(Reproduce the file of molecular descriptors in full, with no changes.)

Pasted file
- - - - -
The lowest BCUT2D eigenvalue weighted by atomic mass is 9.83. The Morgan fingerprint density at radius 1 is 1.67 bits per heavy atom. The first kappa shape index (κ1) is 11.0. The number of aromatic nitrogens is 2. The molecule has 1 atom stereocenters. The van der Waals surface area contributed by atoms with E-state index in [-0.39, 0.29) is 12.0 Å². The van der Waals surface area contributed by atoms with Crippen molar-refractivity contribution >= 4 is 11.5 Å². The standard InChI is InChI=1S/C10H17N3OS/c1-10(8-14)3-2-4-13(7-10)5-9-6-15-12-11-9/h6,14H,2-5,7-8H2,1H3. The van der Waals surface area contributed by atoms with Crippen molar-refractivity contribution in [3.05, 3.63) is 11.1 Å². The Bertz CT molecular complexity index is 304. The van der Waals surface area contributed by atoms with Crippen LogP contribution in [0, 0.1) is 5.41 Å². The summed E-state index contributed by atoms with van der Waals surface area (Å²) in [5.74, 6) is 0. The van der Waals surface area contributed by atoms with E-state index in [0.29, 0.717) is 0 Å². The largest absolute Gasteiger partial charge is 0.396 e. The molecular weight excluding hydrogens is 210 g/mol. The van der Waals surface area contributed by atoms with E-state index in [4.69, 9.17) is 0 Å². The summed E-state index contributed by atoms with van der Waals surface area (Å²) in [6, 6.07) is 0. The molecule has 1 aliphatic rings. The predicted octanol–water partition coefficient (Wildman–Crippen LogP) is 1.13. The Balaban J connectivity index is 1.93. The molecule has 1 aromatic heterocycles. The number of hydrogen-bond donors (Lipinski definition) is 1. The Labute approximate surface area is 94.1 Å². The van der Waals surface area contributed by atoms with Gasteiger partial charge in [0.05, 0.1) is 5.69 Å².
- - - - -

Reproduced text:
The lowest BCUT2D eigenvalue weighted by atomic mass is 9.83. The Morgan fingerprint density at radius 1 is 1.67 bits per heavy atom. The first kappa shape index (κ1) is 11.0. The number of aromatic nitrogens is 2. The molecule has 1 atom stereocenters. The van der Waals surface area contributed by atoms with E-state index in [-0.39, 0.29) is 12.0 Å². The van der Waals surface area contributed by atoms with Crippen molar-refractivity contribution >= 4 is 11.5 Å². The standard InChI is InChI=1S/C10H17N3OS/c1-10(8-14)3-2-4-13(7-10)5-9-6-15-12-11-9/h6,14H,2-5,7-8H2,1H3. The van der Waals surface area contributed by atoms with Crippen molar-refractivity contribution in [3.05, 3.63) is 11.1 Å². The Bertz CT molecular complexity index is 304. The van der Waals surface area contributed by atoms with Crippen LogP contribution in [0, 0.1) is 5.41 Å². The summed E-state index contributed by atoms with van der Waals surface area (Å²) in [5.74, 6) is 0. The van der Waals surface area contributed by atoms with E-state index in [0.29, 0.717) is 0 Å². The largest absolute Gasteiger partial charge is 0.396 e. The molecular weight excluding hydrogens is 210 g/mol. The van der Waals surface area contributed by atoms with E-state index in [4.69, 9.17) is 0 Å². The summed E-state index contributed by atoms with van der Waals surface area (Å²) in [6, 6.07) is 0. The molecule has 1 aliphatic rings. The predicted octanol–water partition coefficient (Wildman–Crippen LogP) is 1.13. The Balaban J connectivity index is 1.93. The molecule has 1 aromatic heterocycles. The number of hydrogen-bond donors (Lipinski definition) is 1. The Labute approximate surface area is 94.1 Å². The van der Waals surface area contributed by atoms with Gasteiger partial charge in [0.05, 0.1) is 5.69 Å².